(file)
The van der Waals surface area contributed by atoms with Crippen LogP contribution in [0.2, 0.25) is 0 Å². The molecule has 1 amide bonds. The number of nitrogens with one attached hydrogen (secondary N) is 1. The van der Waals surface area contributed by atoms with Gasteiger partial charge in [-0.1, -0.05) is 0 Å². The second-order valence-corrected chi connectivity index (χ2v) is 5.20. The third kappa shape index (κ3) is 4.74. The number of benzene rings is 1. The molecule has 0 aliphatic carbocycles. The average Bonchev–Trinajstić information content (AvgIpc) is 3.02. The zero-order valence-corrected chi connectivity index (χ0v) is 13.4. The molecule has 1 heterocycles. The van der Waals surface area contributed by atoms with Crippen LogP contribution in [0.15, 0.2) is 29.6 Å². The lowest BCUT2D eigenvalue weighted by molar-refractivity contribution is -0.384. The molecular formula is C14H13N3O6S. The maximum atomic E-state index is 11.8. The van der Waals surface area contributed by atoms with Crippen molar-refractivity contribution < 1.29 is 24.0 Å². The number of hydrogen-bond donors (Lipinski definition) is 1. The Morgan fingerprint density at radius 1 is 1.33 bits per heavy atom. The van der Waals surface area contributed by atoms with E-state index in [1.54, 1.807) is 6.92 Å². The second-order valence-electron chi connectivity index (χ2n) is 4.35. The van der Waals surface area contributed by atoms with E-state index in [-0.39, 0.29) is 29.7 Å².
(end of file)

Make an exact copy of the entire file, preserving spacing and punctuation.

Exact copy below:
The van der Waals surface area contributed by atoms with Crippen LogP contribution in [0.2, 0.25) is 0 Å². The molecule has 1 amide bonds. The number of nitrogens with one attached hydrogen (secondary N) is 1. The van der Waals surface area contributed by atoms with Gasteiger partial charge in [-0.1, -0.05) is 0 Å². The second-order valence-corrected chi connectivity index (χ2v) is 5.20. The third kappa shape index (κ3) is 4.74. The number of benzene rings is 1. The molecule has 0 aliphatic carbocycles. The average Bonchev–Trinajstić information content (AvgIpc) is 3.02. The zero-order valence-corrected chi connectivity index (χ0v) is 13.4. The molecule has 1 heterocycles. The van der Waals surface area contributed by atoms with Crippen LogP contribution in [0.15, 0.2) is 29.6 Å². The lowest BCUT2D eigenvalue weighted by molar-refractivity contribution is -0.384. The molecular formula is C14H13N3O6S. The maximum atomic E-state index is 11.8. The van der Waals surface area contributed by atoms with Crippen molar-refractivity contribution < 1.29 is 24.0 Å². The number of hydrogen-bond donors (Lipinski definition) is 1. The Morgan fingerprint density at radius 1 is 1.33 bits per heavy atom. The van der Waals surface area contributed by atoms with E-state index in [1.54, 1.807) is 6.92 Å². The second-order valence-electron chi connectivity index (χ2n) is 4.35. The van der Waals surface area contributed by atoms with E-state index in [-0.39, 0.29) is 29.7 Å².